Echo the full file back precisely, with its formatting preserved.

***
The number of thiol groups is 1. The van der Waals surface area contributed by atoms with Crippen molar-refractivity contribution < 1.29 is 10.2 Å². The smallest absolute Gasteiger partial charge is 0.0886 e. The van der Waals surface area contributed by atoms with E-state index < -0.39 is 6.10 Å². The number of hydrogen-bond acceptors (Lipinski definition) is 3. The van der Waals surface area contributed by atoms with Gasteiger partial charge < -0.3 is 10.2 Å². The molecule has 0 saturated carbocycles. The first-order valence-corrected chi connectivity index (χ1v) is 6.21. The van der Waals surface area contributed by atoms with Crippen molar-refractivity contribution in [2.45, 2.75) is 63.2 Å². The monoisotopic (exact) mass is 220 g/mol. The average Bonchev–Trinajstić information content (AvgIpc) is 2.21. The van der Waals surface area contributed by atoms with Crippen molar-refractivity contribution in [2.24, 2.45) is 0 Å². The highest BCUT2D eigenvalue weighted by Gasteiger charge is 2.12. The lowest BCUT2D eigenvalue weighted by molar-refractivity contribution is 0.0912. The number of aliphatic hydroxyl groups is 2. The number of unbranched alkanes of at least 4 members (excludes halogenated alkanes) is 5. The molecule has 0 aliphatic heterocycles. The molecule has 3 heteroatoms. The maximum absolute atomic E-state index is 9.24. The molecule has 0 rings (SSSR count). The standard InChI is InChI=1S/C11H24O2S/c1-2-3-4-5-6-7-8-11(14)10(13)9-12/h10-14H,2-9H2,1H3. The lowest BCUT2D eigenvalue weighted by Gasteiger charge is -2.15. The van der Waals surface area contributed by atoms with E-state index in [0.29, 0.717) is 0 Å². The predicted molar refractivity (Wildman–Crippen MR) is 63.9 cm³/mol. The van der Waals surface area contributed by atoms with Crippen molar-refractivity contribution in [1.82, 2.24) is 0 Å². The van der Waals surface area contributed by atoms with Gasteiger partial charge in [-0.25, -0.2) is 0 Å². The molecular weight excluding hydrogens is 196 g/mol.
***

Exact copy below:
The number of thiol groups is 1. The van der Waals surface area contributed by atoms with Crippen molar-refractivity contribution < 1.29 is 10.2 Å². The smallest absolute Gasteiger partial charge is 0.0886 e. The van der Waals surface area contributed by atoms with E-state index < -0.39 is 6.10 Å². The number of hydrogen-bond acceptors (Lipinski definition) is 3. The van der Waals surface area contributed by atoms with Gasteiger partial charge < -0.3 is 10.2 Å². The molecule has 0 saturated carbocycles. The first-order valence-corrected chi connectivity index (χ1v) is 6.21. The van der Waals surface area contributed by atoms with Crippen molar-refractivity contribution in [2.45, 2.75) is 63.2 Å². The monoisotopic (exact) mass is 220 g/mol. The average Bonchev–Trinajstić information content (AvgIpc) is 2.21. The van der Waals surface area contributed by atoms with Crippen molar-refractivity contribution in [2.24, 2.45) is 0 Å². The highest BCUT2D eigenvalue weighted by Gasteiger charge is 2.12. The lowest BCUT2D eigenvalue weighted by molar-refractivity contribution is 0.0912. The number of aliphatic hydroxyl groups is 2. The number of unbranched alkanes of at least 4 members (excludes halogenated alkanes) is 5. The molecule has 0 aliphatic heterocycles. The molecule has 3 heteroatoms. The maximum absolute atomic E-state index is 9.24. The molecule has 0 rings (SSSR count). The standard InChI is InChI=1S/C11H24O2S/c1-2-3-4-5-6-7-8-11(14)10(13)9-12/h10-14H,2-9H2,1H3. The lowest BCUT2D eigenvalue weighted by Gasteiger charge is -2.15. The van der Waals surface area contributed by atoms with E-state index in [0.29, 0.717) is 0 Å². The predicted molar refractivity (Wildman–Crippen MR) is 63.9 cm³/mol. The van der Waals surface area contributed by atoms with Crippen molar-refractivity contribution in [1.82, 2.24) is 0 Å². The van der Waals surface area contributed by atoms with Gasteiger partial charge in [-0.25, -0.2) is 0 Å². The molecular weight excluding hydrogens is 196 g/mol.